‘Making a difference’: Saanich ‘wind phone’ helps people grieve


Amanda Farrell-Low walks the paths at Royal Oak Burial Park, where she dialled into her personal experiences with grief to offer others solace by way of a unique project.

“It’s definitely making a difference for people in really beautiful, individual, personal ways, which I love,” said Farrell-Low, standing next to the wind phone in the Saanich park, where her brother has been buried for more than a decade.

“It seemed like the perfect spot to put one.”

But the project was several years in the making, she explains.

“The fact that I’d lost a sibling, which is something I would not wish on my worst enemy,” she said, adding that her brother, Liam, died of an overdose in 2012.

“That kind of loss and pain.”

So Farrell-Low took that trauma and did some good.

“I just really liked the idea of finding a way to help people process this kind of loss. This phone is for anybody who’s missing someone. It doesn’t really matter how they passed away or if they’re in the park or not,” she said in an interview.

“I really want this to be for everyone to use.”

A one-way call

A wind phone is a disconnected telephone that allows visitors to hold one-way conversations with deceased loved ones. According to an online map, there are now hundreds around the world. The first was built in Japan in 2010 — just one year before a natural disaster there claimed more than 18,000 lives.

“A Japanese artist there built in his yard after his cousin had passed away,” said Farrell-Low, pointing to Itaru Sasaki and his phone in Otsuchi, Kamihei District.

Then, the feat grew in popularity.

“Following the terrible tsunami in Japan in 2011, people started coming to this wind phone and just trying to connect with people they lost,” she said. “There wasn’t a lot of closure, so it was a great way to just speak with someone you were missing.”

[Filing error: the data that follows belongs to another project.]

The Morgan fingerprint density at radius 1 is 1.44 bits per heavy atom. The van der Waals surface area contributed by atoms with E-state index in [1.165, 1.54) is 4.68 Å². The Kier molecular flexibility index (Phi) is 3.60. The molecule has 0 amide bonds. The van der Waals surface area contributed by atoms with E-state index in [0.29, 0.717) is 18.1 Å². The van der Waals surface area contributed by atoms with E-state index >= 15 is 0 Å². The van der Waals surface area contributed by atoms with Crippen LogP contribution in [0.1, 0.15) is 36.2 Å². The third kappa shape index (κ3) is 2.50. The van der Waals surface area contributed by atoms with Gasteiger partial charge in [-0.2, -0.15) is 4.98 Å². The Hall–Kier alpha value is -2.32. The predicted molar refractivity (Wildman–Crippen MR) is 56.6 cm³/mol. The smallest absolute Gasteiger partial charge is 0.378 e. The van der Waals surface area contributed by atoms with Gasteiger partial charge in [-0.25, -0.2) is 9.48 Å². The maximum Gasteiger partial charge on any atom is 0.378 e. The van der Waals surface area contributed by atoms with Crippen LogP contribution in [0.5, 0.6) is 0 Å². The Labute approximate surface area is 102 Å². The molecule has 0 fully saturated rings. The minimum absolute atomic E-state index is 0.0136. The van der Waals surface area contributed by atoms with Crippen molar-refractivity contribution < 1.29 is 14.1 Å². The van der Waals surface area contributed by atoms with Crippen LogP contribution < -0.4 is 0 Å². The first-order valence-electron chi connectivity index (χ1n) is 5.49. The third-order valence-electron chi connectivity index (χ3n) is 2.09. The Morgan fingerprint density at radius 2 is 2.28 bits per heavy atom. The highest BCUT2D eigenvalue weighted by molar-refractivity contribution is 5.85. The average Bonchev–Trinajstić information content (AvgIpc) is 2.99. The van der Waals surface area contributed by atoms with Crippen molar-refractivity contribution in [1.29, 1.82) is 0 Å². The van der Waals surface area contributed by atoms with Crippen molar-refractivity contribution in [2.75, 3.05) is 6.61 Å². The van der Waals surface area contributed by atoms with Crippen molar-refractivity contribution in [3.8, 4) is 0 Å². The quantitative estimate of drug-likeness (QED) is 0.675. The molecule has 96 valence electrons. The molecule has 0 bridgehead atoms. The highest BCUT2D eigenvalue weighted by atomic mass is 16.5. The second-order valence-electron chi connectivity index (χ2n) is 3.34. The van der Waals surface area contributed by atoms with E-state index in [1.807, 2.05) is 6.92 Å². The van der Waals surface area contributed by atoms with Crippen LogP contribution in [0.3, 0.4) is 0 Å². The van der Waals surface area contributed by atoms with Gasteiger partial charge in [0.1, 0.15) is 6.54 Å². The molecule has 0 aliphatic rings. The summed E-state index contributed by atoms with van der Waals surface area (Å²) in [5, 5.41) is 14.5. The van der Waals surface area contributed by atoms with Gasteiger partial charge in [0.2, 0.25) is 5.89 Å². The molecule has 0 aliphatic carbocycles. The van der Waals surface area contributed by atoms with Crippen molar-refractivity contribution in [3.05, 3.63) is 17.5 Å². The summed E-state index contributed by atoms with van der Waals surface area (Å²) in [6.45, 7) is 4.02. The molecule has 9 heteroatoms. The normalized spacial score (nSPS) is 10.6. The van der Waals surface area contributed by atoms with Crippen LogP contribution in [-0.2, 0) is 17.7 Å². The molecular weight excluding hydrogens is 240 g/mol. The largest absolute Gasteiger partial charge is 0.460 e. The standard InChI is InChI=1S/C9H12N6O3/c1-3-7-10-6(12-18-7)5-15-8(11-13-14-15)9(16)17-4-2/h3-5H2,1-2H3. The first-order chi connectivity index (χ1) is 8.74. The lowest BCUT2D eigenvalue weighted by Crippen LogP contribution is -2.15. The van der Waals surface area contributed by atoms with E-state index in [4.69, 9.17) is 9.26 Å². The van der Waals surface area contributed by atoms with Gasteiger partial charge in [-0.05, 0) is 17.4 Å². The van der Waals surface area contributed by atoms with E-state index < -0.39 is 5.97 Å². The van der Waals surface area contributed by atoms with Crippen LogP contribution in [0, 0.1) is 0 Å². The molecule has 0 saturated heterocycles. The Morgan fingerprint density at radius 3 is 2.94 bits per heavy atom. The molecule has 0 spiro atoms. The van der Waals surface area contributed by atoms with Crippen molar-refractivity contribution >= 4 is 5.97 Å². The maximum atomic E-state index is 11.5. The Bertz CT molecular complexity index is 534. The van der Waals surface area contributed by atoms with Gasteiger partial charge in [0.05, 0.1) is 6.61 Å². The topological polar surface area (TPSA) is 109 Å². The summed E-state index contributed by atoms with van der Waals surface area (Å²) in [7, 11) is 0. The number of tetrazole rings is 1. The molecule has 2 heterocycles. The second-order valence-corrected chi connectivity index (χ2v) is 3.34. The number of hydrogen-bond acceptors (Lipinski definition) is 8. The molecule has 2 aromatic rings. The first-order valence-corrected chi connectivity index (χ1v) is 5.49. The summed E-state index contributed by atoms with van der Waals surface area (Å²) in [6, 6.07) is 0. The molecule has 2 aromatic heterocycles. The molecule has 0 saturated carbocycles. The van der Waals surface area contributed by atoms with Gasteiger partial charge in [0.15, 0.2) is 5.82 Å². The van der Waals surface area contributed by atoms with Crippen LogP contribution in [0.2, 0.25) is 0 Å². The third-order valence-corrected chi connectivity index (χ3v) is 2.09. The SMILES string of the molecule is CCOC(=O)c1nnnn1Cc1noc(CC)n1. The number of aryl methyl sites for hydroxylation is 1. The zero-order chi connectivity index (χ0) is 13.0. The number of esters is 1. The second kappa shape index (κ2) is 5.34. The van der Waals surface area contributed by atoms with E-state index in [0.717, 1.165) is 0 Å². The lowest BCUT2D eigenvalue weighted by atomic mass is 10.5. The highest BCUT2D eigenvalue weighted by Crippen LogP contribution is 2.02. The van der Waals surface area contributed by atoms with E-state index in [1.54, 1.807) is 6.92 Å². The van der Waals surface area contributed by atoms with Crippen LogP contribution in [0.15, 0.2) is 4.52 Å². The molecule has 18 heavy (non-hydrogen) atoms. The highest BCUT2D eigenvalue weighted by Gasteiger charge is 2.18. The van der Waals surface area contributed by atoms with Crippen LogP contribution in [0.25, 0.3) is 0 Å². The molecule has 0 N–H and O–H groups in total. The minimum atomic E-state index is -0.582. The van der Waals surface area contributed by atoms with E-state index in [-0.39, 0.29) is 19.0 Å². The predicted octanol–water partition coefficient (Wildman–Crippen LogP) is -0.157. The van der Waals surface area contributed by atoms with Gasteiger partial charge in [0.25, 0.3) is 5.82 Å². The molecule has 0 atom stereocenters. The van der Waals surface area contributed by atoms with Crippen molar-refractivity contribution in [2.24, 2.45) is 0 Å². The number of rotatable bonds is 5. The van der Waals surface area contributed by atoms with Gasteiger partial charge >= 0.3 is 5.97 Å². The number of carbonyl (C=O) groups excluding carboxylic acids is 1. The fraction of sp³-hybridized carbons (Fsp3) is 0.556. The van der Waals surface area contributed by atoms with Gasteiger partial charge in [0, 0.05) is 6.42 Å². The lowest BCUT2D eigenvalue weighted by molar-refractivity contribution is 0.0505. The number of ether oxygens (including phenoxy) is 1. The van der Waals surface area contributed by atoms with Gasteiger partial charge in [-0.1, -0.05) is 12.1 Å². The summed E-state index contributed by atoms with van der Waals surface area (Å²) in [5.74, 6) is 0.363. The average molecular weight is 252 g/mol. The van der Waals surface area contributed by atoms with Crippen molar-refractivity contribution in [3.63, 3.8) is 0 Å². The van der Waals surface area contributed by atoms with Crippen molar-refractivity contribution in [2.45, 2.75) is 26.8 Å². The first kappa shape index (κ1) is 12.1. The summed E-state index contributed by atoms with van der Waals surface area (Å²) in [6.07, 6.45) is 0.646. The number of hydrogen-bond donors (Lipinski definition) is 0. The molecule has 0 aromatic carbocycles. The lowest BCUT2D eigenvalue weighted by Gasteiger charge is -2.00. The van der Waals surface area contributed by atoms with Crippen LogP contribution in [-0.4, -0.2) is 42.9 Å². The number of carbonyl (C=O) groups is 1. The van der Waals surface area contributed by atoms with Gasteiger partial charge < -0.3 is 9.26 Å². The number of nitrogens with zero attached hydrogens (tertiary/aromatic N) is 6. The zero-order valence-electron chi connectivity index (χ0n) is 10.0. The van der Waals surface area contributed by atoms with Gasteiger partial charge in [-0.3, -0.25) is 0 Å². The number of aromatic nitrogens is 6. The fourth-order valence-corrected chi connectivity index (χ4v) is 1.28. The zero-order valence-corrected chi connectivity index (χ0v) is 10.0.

READ PREVIOUS: Duncan resident recalls escaping Japanese tsunami 10 years later

So, for Farrell-Low, to install one in Saanich was like a calling — one a community counsellor and bereavement expert says shouldn’t go unanswered.

“As a person who does a lot of grief support and education and counselling in our community, I was really excited to hear about the wind phone,” said Marney Thompson with Victoria Hospice. “I think they’re a wonderful resource for people looking to feel connected with people they’ve lost.”

The phone at Royal Oak Burial Park, near the Spirits Garden, is, in fact, a decommissioned payphone that dates back decades, according to Farrell-Low.

“I really wanted to use an old payphone for this. I don’t know why. It seemed like an appropriate thing,” she said. “So, I got connected with a fellow in Nanaimo named Doug Ferguson, whose job was decommissioning phone booths all over Vancouver Island.”

A friend of hers, Beth Threlfall, painted the phone to add some life to it. Like a canvas, Farrell-Low finds the finished product is “a little whimsical” all thanks to the artist.

“There are a couple of little nods to my brother and other things on it,” she said. “Beth’s artwork often is very community-oriented and involves repurposing old materials, so she was the perfect artist to complete this project.”

Grief: ‘It’s universal’

Farrell-Low says the phone is much needed because what claimed Liam’s life all those years ago is taking more lives in B.C. than ever before.

“It’s just heartbreaking to think it’s gotten this bad,” she said. “The year Liam died, I think around 260 people had died of an overdose in B.C. in 2012. We just got the 2023 stats, and it’s almost 10 times that now in 11 years, which is devastating.”

READ MORE: 198 people died in January due to unregulated drugs: BC Coroner

Tragedy can bring people together, but they need ways to cope.

“Something like the wind phone is one,” added Thompson. “I think that death and dying and grief is certainly something that we’ll all experience. It’s universal in that way.”

So those who need to are encouraged to visit the phone. It’s in a secluded area, where the sounds of windchimes fill the air and tall trees abound.

“A phone conversation with somebody that you miss is a very intimate and personal thing,” said Farrell-Low. “It’s a nice spot to have a little moment. For me, personally, it seemed like a good way to try and connect with (Liam) again…This is a little more private, and having the phone in your hand gives you that little prompt.”

She’s also thanking park staff, who paid for the materials.

“Now it’s home. This is where it lives, and I’m just so happy to have it here,” added Farrell-Low. “It just seems perfect, and they’ve been amazing supporters.”

Ethan Morneau

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